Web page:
Our experienced conveyancing personnel can help with all stages of Queensland property transactions whether you are buying or selling a home, unit, vacant block, strata title, commercial real estate, or rural property.

We also assist with:

  • Legal advice about real estate contract law
  • Drafting and reviewing contracts
  • Sustainability declarations, disclosure and warning statements
  • Vendor’s statement, general conditions, and special conditions
  • Cooling off periods and deposits
  • Commercial property and leases
  • Advice on transfer duty concessions, first home owner grants and other government grants
  • Advice on body corporate rules and community title scheme regulations
  • Preparing and registering Powers of Attorney
  • Advice about easements and covenants on title searches

What is Conveyancing?

Conveyancing is the legal process of transferring the ownership (title) of real estate from one person/entity to another. With hundreds of thousands of property transactions conducted across Australia every year, conveyancing is often considered ‘routine’. However, a conveyancing transaction is a significant financial matter and can be quite a risky legal process. There are strict deadlines involved and high penalties for non-compliance with contractual terms. An experienced property lawyer will ensure that their clients (whether buying or selling) are aware of their obligations and that the transaction proceeds and settles as seamlessly as possible.

A conveyancing lawyer can also ensure a buyer gains all the property rights that they pay for and will check for undeclared debts or other liabilities (such as caveats) which could be attached to the property.

Joint Tenancy or Tenants in Common?

If you are buying a property with somebody else, you will be asked how your interests or shares in that property should be held. This is an important consideration, particularly when it comes to asset protection, succession, and estate planning.

If you hold property as a joint tenant with one or more others, your interests are held as a whole and cannot be separately divided. Joint tenancy is subject to the rules of survivorship which means if a co-owner dies, their share passes to the remaining owner/s.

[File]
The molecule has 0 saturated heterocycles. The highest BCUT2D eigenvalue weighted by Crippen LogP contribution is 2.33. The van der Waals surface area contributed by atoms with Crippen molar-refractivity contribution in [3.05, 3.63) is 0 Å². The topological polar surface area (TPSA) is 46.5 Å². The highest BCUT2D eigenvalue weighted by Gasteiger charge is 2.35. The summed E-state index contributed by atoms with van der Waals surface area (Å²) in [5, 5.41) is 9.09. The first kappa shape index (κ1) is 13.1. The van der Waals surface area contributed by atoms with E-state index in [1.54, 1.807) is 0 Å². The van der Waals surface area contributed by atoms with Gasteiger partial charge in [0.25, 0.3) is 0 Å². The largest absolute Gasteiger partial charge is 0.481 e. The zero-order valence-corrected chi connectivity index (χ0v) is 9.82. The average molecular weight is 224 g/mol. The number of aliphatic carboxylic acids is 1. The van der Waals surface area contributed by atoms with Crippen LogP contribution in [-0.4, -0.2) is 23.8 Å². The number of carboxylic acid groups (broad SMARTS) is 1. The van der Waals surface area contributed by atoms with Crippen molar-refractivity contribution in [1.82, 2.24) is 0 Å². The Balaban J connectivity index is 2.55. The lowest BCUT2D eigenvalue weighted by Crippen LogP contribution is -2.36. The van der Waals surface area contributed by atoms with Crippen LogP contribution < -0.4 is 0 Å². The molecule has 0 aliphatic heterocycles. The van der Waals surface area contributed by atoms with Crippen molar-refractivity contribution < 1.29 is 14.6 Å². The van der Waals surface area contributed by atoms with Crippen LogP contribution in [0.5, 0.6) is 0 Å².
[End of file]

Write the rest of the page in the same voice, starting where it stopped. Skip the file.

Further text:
If you hold property as tenants in common you can specify the individual shares held by each owner which need not be equal and may be transferred, sold, or left to a beneficiary in a Will.

If you are buying a property, you will likely need to secure finance from a bank or building society and the lender will require you to grant a mortgage in its favour which is registered on the property’s title. The mortgage secures the repayment of the money loaned and protects the lender by creating priority for payment of the debt and alerting others who may be interested in the property. If the property is later sold, the mortgage will need to be removed before the property title is transferred to the new owner and the lender will prepare a discharge of mortgage in anticipation of the borrower repaying the loan (or making other arrangements).

By signing a loan agreement and granting a mortgage you are liable for regular repayments and other fees and charges set out in the loan documents. Amongst other things, the agreement will usually stipulate that the property be adequately maintained and insured, and the lender will have a right to sell the property in the event of specified breaches. It is important to understand all your legal obligations as a borrower/mortgagor, which we can explain to you.